Daemonize PHP (properly)
There is often a need when building a website to automate background processes, for example:
- Sending emails: many sites don’t immediately connect to an SMTP server when a user fires off an email request, but rather store the email in the database which is processed by a background process, thus decoupling the frontend from the SMTP server. If the SMTP server goes down, your users can still register
- Offline processing: let’s say your site has a social element to it, users have real-time news feeds that get updated whenever their friends do things on your site. By updating these feeds offline there’s no need for users to wait until all 1,000,000 of their friends’ feeds have been updated before completing a request to post a simple comment.
There are plenty more examples, in fact as a rule of thumb it’s best to do everything that doesn’t have to be done immediately on a HTTP request later in the background. It also helps manage peak traffic, when your site is overloaded, just don’t run the background tasks until the peak has gone. Ok, so news feeds aren’t bang up-to-date for a short period, but at least the site works. So how does one go about automating all these background tasks?
This is probably the first port-of-call; implement your background task in PHP, thereby enabling you to use the database abstraction layer and all the other libraries in your application, and set CRON to run the script every minute.
Great – everything works perfectly, that is until the data in your database grows so big that the tasks start taking longer than one minute and you end up with lots of tasks all running at the same time – and potentially all processing the same data! Ooops, the boss just got his registration email ten times.
So you could implement some sort of locking mechanism to prevent multiple instances but it’s all starting to get a bit fragile with lots of interdependencies – all you want to do is run a simple script!
Write a daemon in PHP
So it’s back to the drawing board – what is needed is a daemon that will sit in the background and run as script continually, restarting it immediately after it finishes. You could write a daemon in PHP – this would enable you to write a daemon which would interface well with your existing PHP scripts, there are even some good PHP packages which make writing a daemon in PHP easy.
So, full of enthusiasm you launch into writing your own daemon in PHP. A week or so later, after reading all about process control, (and probably pulling large chunks of hair out in the process as yo realise it wasn’t as simple as you thought), you finally have something that works. You deploy it to your website, sit back and feel smug.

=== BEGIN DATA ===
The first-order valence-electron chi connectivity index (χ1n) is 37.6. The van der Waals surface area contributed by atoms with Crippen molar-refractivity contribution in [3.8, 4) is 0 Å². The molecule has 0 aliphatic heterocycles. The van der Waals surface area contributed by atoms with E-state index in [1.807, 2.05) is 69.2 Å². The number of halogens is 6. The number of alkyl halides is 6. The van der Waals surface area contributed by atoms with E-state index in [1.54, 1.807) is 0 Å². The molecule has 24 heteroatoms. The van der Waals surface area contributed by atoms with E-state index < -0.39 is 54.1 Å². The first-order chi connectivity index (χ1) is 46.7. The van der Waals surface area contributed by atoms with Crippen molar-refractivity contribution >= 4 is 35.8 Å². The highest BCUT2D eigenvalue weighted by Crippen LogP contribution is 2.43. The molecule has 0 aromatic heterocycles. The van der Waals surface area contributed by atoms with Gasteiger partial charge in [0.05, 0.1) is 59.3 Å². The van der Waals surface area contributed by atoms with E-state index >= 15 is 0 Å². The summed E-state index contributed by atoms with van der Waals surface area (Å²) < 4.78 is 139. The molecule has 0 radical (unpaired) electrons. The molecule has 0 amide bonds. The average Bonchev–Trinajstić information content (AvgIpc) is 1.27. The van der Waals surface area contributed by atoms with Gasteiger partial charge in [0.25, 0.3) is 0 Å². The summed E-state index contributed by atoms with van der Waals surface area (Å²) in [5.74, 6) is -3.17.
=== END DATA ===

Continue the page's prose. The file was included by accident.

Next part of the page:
After a week your boss rages into your office demanding to know why nobody has registered in the past week. Red faced, you go to check your PHP daemon that sends emails form the email queue is still running – and it isn’t. If you haven’t already been fired then your next step would probably be to find out what happened. Looking through your PHP error log you find a “FATAL ERROR” from your daemon script, dated exactly one week ago.
PHP can throw fatal errors for all sorts of reasons, and there’s no way to recover from them. Also, PHP is renowned for its rather flaky memory management – whilst this is fine for web scripts that render a page and then end, it makes it highly unsuitable to write applications.
Enter The Fat Controller
How can we solve the problem? We need to run PHP scripts as a daemon. I faced this problem one year ago and I solved it by writing The Fat Controller. It is a program written in C that runs a daemon and can continually run PHP scripts. As it is written in C, it is highly stable and can run for months or years without problem. As the daemon runs separately from the PHP scripts, no matter what happens in the PHP script, it does not affect the Fat Controller.
The Fat Controller is also very flexible, easy to install and configure and supports running multiple instances of a PHP at the same time to achieve parallel processing. You can even configure it to dynamically control the number of parallel processes dependent on how much work there is.
You can read more about The Fat Controller here http://www.4pmp.com/fatcontroller/